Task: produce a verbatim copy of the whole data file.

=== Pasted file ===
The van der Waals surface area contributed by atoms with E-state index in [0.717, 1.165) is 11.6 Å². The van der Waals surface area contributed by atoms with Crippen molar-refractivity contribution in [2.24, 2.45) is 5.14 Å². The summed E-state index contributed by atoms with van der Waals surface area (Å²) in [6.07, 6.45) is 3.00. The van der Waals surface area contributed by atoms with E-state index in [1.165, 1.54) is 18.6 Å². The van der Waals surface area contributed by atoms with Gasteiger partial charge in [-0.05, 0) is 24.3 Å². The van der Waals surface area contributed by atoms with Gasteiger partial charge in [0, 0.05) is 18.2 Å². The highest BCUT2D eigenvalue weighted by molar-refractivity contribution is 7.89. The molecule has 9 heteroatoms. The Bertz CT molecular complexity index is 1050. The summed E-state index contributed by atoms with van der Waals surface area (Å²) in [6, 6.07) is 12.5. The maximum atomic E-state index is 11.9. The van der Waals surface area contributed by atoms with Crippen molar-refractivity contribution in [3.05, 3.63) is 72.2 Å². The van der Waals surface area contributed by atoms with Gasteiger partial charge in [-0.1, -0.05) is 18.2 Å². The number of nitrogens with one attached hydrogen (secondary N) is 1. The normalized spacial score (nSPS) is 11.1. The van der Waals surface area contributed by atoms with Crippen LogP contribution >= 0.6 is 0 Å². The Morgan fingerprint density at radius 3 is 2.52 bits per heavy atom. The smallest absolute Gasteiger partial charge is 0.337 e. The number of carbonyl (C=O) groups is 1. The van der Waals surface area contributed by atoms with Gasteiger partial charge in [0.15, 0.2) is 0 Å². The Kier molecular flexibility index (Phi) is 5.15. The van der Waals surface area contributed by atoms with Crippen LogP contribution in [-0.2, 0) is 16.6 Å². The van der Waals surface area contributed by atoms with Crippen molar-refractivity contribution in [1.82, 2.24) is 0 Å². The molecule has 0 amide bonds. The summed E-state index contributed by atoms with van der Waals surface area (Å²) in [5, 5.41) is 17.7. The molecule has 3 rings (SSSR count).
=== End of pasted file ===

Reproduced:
The van der Waals surface area contributed by atoms with E-state index in [0.717, 1.165) is 11.6 Å². The van der Waals surface area contributed by atoms with Crippen molar-refractivity contribution in [2.24, 2.45) is 5.14 Å². The summed E-state index contributed by atoms with van der Waals surface area (Å²) in [6.07, 6.45) is 3.00. The van der Waals surface area contributed by atoms with E-state index in [1.165, 1.54) is 18.6 Å². The van der Waals surface area contributed by atoms with Gasteiger partial charge in [-0.05, 0) is 24.3 Å². The van der Waals surface area contributed by atoms with Gasteiger partial charge in [0, 0.05) is 18.2 Å². The highest BCUT2D eigenvalue weighted by molar-refractivity contribution is 7.89. The molecule has 9 heteroatoms. The Bertz CT molecular complexity index is 1050. The summed E-state index contributed by atoms with van der Waals surface area (Å²) in [6, 6.07) is 12.5. The maximum atomic E-state index is 11.9. The van der Waals surface area contributed by atoms with Crippen molar-refractivity contribution in [3.05, 3.63) is 72.2 Å². The van der Waals surface area contributed by atoms with Gasteiger partial charge in [-0.1, -0.05) is 18.2 Å². The number of nitrogens with one attached hydrogen (secondary N) is 1. The normalized spacial score (nSPS) is 11.1. The van der Waals surface area contributed by atoms with Crippen LogP contribution >= 0.6 is 0 Å². The Morgan fingerprint density at radius 3 is 2.52 bits per heavy atom. The smallest absolute Gasteiger partial charge is 0.337 e. The number of carbonyl (C=O) groups is 1. The van der Waals surface area contributed by atoms with Gasteiger partial charge in [0.15, 0.2) is 0 Å². The Kier molecular flexibility index (Phi) is 5.15. The van der Waals surface area contributed by atoms with Crippen LogP contribution in [-0.2, 0) is 16.6 Å². The van der Waals surface area contributed by atoms with Crippen molar-refractivity contribution in [1.82, 2.24) is 0 Å². The molecule has 0 amide bonds. The summed E-state index contributed by atoms with van der Waals surface area (Å²) in [5, 5.41) is 17.7. The molecule has 3 rings (SSSR count).